Sexual and urologic complications among men and women with diabetes have historically received relatively little attention from clinicians. Diabetes impacts the function and structure of the lower urinary tract, including the bladder and prostate. Studies suggest that urologic complications resulting from diabetes may be even more common than that of widely recognized microvascular complications, such as retinopathy, neuropathy, or nephropathy. “Diabetes can lead to different types of sexual and urologic complications in both men and women,” says Jeanette S. Brown, MD (Table 1). “These include urinary incontinence (UI), poor bladder emptying, sexual dysfunction, lower urinary tract symptoms (LUTS), and urinary tract infections (UTIs). Treatment options are available for many of these sexual and urologic complications. Unfortunately, these problems often go unaddressed because patients oftentimes will not discuss these issues with their clinicians.” Caring for Women: Lower Urinary Tract Symptoms Urinary incontinence has been estimated to be more common in women with type 2 diabetes than in women with normal glucose levels (Table 2). There is also evidence that women with pre-diabetes are at higher risk for incontinence. The clinical diagnosis of UI—and more broadly, LUTS—is typically based on a variety of factors, and Dr. Brown says that clinicians can be proactive by paying attention to patient complaints when they arise. “It can often be difficult for women to speak up when they develop issues like UI, LUTS, or UTIs, but we should be asking them about these symptoms regularly during office visits,” Dr. Brown says. “When symptoms are identified, we can then take that opportunity to educate patients about the possible treatment options that are available to manage these...
New Guidelines for Managing Hyperglycemia in Type 2 Diabetes

New Guidelines for Managing Hyperglycemia in Type 2 Diabetes

In recent years, more pharmacologic agents and treatment options have become available to treat hyperglycemia in type 2 diabetes. With the influx of new therapies, it can sometimes be challenging for clinicians to integrate these new therapies into treatment regimens. New guidelines and position statements from well-respected organizations can assist clinicians, but these documents evolve over time based on new information. Download free patient education brochures from the Patient Education Center, developed by Harvard Medical School. Insulin Therapy Click here to download Diabetes: Goals for Good Health Click here to download Several years ago, the American Diabetes Association and the European Association for the Study of Diabetes convened a group that developed consensus recommendations for antihyperglycemic therapy in non-pregnant adults with type 2 diabetes. Since that time, more information on the benefits and risks of glycemic control has emerged. In addition, there is new evidence on the efficacy and safety of several new drug classes as well as the withdrawal and the restriction of others. Furthermore, experts are suggesting that greater attention be paid to moving toward approaches to care that are more individualized and patient-centered. New guidelines on the management of hyperglycemia have been published concurrently in the April 19, 2012 online editions of Diabetes Care and Diabetologia. “Guidelines are constantly in a state of evolution based on new information,” says Vivian A. Fonseca, MD. “This document reflects recent data and availability on multiple treatment options for a variety of patients. In addition, the American Diabetes Association updates its overall standards of care every January. These new guidelines take a more holistic approach, focusing on treating people as...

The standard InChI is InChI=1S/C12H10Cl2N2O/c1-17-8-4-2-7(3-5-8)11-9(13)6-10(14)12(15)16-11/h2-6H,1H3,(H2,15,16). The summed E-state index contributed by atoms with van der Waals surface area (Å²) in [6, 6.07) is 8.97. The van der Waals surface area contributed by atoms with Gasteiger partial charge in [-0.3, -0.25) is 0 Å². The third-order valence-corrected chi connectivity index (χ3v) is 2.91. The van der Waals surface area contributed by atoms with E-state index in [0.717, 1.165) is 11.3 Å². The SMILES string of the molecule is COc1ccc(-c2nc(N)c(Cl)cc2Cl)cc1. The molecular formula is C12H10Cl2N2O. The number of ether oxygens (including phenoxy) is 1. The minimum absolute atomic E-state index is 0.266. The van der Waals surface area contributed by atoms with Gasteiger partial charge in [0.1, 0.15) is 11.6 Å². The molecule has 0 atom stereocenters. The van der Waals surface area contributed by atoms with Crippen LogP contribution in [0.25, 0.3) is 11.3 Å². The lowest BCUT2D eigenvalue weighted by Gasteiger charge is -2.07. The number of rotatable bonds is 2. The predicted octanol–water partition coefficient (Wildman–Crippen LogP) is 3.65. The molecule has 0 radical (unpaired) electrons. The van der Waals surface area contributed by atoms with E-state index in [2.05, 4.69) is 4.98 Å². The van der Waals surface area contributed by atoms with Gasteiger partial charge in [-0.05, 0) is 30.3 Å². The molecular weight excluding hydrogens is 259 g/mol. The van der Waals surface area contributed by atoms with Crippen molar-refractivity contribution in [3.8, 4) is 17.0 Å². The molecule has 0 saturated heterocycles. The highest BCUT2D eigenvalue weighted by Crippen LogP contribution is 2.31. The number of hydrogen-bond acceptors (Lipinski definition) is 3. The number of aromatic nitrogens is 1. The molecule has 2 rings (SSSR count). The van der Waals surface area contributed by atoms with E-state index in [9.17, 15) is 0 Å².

2012 ADA Annual Scientific Sessions

New research was presented at the American Diabetes Association’s 72nd Scientific Sessions from June 8-12, 2012 in Philadelphia. The features below highlight just some of the studies that emerged from the conference Heart & Cancer Risks With Insulin The Particulars: Previous research suggests that there may be an association between insulin use and an increased risk of myocardial infarction, stroke, and several types of cancer. However, the long-term impacts of insulin on serious cardiovascular outcomes and cancers in patients at high risk for type 2 diabetes have not been examined. Data Breakdown: A study randomized people at high risk for type 2 diabetes or in the early stages of it to daily insulin glargine injections or no insulin for an average of 6.2 years. No differences in cardiovascular outcomes or the development of any cancer type were observed in the two groups. Patients who received insulin maintained normal glucose levels (90 to 94 mg/dL) throughout the study. Take Home Pearl: Long-term use of insulin glargine in patients at high risk for type 2 diabetes or in the early stages of the disease does not appear to put them at greater risk of developing cardiovascular conditions or cancer. Type 1 & 2 Diabetes Prevalence Increasing in the Young The Particulars: For years, the prevalence of type 1 and type 2 diabetes has been increasing in younger people worldwide. Few data, however, have explored trends in both type 1 and type 2 disease in the United States among younger individuals. Data Breakdown: An analysis from the CDC and NIH found that the prevalence of type 2 diabetes increased 21%, and the...
Page 1 of 3123
[ HIDE/SHOW ]